Taking in enough quality nutrition can be a challenge after surgery – a number of other factors may affect your desire to eat:
- Medications and anesthesia can make you feel nauseated or temporarily affect your sense of taste
- Constipation, which can be caused by certain medications as well as by inactivity
- Fatigue and the physical stress of healing
It takes six to eight weeks – and often longer – to heal after major surgery. So even though you may not feel like eating during that time, you must consume adequate nutrients and calories.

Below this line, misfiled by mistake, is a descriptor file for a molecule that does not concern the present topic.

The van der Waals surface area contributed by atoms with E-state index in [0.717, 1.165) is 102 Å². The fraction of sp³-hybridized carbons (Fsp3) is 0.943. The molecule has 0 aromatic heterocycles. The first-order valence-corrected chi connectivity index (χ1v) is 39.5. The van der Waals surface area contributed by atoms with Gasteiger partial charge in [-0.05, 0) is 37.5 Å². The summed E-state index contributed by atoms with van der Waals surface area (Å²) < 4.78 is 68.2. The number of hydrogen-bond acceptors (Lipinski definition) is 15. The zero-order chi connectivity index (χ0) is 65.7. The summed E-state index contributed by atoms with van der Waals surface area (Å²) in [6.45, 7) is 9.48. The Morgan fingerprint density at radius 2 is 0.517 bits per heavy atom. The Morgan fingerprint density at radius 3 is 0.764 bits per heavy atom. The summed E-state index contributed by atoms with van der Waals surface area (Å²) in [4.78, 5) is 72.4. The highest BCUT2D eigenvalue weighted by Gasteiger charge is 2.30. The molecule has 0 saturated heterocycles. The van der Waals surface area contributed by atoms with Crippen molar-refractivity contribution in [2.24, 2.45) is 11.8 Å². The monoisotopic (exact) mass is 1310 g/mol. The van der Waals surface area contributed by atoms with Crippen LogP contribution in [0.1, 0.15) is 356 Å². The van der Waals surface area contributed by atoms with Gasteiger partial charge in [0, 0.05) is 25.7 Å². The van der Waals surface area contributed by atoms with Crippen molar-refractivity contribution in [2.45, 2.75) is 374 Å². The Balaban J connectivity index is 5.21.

We can't repeat it enough: Good nutrition speeds recovery time, lowers your risk of infection and other complications, and helps you regain your strength and energy. In the next few pages, we'll tell you what nutrients you need – and how to get them.
And be sure to follow your doctor's orders about particular foods to avoid or diet restrictions to follow. Some foods can interact with medications or may not be well tolerated with some procedures, and certain medical conditions – such as diabetes, crohn's disease, and kidney disease – have special dietary requirements.